China et al

These five nations, who’s 2 million barrel per day increase since mid 2004, have also kept us on that plateau. Their combined production plateaued a year and a half ago. I don’t expect them to decline very fast but they will not add anything to world production in the next few years.

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Texas RRC July Oil and Gas Report with May Production Numbers

The Texas Rail Road Commission has just released their Oil & Gas Production Data through May. There are four categories of data, Crude, Condensate, Gas Well Gas and Casinghead Gas. Casinghead gas is what most folks call Associated Gas. That is gas that comes up with the oil in oil wells.

On all oil charts the July Report has data through May 2014 and is in barrels per day. Also the last month, May in this case, is always exaggerated on the low side. That is the data is incomplete back to about two years. But the last month is always far more incomplete than the previous months.

Texas Crude Only

This data is of course incomplete but even from the incomplete data we can get an idea of the average monthly increase. I calculate that Texas Crude only is increasing at about 40,000 barrels per day per month.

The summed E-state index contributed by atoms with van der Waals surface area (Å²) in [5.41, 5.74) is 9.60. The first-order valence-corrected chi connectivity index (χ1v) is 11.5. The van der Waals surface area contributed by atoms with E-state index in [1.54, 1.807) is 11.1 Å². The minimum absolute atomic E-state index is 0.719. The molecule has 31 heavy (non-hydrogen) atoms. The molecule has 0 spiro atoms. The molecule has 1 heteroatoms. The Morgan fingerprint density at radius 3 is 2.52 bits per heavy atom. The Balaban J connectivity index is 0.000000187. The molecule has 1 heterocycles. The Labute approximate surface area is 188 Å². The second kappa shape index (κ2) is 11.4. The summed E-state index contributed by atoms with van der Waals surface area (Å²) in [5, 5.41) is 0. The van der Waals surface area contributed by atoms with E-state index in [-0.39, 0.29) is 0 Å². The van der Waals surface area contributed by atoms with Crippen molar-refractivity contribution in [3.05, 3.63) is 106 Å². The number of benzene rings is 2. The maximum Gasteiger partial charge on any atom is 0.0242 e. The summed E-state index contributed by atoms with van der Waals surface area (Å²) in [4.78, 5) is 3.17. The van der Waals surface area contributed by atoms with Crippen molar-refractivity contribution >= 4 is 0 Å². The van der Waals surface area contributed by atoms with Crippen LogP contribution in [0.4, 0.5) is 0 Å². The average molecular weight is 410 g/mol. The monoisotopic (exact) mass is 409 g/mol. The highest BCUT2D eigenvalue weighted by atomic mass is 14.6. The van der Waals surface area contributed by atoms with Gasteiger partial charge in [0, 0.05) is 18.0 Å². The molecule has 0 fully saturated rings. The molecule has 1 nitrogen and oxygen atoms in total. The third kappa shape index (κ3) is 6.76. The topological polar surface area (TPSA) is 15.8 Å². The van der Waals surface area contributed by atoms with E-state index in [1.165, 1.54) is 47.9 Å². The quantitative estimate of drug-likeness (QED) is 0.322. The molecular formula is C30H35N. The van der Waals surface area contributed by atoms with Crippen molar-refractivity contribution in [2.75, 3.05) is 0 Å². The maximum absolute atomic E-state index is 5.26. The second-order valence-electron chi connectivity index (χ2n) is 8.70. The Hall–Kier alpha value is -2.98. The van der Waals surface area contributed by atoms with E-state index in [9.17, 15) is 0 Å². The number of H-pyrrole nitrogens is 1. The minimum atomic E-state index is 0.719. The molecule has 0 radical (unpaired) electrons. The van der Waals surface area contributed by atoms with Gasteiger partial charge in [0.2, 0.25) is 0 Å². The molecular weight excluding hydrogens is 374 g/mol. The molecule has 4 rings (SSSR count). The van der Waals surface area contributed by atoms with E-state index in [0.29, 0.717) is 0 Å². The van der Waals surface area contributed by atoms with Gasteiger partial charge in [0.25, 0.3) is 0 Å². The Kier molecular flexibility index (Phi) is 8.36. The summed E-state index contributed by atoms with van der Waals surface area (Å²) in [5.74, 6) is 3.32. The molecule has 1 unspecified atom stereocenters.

Texas Condensate

I think Texas Condensate peaked back in May of 2013 and is now declining at about 500 bp/d per month.
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Collapse is Inevitable

There has been considerable discussion lately as to whether or not total collapse of the world’t economies will happen in the relatively near future. I think that is the wrong question. Let me explain.

Ecological collapse of the world’s ecosystem is a lead pipe cinch. It is already well underway and instead of slowing down, it is gaining momentum fast. Here are just a few examples from recent news.

‘Peak soil’ threatens future global food security

“Under business as usual, the current soils that are in agricultural production will yield about 30 percent less than they would do otherwise by around 2050.”

Surging food consumption has led to more intensive production, overgrazing and deforestation, all of which can strip soil of vital nutrients and beneficial micro-organisms, reduce its ability to hold water and make it more vulnerable to erosion.

Such factors, exacerbated by climate change, can ultimately lead to desertification, which in parts of China is partly blamed for the yellow dust storms that can cause hazerdous pollution in Asia, sometimes even severe enough to cross the Pacific Ocean and reduce visibility in the western United States.